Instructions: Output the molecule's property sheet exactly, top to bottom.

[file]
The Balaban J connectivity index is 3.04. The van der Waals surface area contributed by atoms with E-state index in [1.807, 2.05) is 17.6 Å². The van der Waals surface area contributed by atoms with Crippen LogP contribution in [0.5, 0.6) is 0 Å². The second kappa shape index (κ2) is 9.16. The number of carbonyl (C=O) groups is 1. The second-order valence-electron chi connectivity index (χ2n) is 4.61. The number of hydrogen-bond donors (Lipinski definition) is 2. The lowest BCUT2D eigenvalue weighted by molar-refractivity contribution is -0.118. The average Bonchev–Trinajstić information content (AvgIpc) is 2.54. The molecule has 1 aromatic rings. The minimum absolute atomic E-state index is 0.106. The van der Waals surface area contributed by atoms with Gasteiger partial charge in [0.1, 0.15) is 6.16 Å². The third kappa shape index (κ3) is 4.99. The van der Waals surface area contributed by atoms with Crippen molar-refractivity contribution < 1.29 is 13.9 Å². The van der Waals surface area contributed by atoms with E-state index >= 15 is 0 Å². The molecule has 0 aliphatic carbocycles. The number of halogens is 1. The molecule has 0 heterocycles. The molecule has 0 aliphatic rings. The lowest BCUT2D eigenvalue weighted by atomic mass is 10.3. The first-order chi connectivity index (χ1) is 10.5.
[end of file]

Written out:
The Balaban J connectivity index is 3.04. The van der Waals surface area contributed by atoms with E-state index in [1.807, 2.05) is 17.6 Å². The van der Waals surface area contributed by atoms with Crippen LogP contribution in [0.5, 0.6) is 0 Å². The second kappa shape index (κ2) is 9.16. The number of carbonyl (C=O) groups is 1. The second-order valence-electron chi connectivity index (χ2n) is 4.61. The number of hydrogen-bond donors (Lipinski definition) is 2. The lowest BCUT2D eigenvalue weighted by molar-refractivity contribution is -0.118. The average Bonchev–Trinajstić information content (AvgIpc) is 2.54. The molecule has 1 aromatic rings. The minimum absolute atomic E-state index is 0.106. The van der Waals surface area contributed by atoms with Gasteiger partial charge in [0.1, 0.15) is 6.16 Å². The third kappa shape index (κ3) is 4.99. The van der Waals surface area contributed by atoms with Crippen molar-refractivity contribution < 1.29 is 13.9 Å². The van der Waals surface area contributed by atoms with E-state index >= 15 is 0 Å². The molecule has 0 aliphatic carbocycles. The number of halogens is 1. The molecule has 0 heterocycles. The molecule has 0 aliphatic rings. The lowest BCUT2D eigenvalue weighted by atomic mass is 10.3. The first-order chi connectivity index (χ1) is 10.5.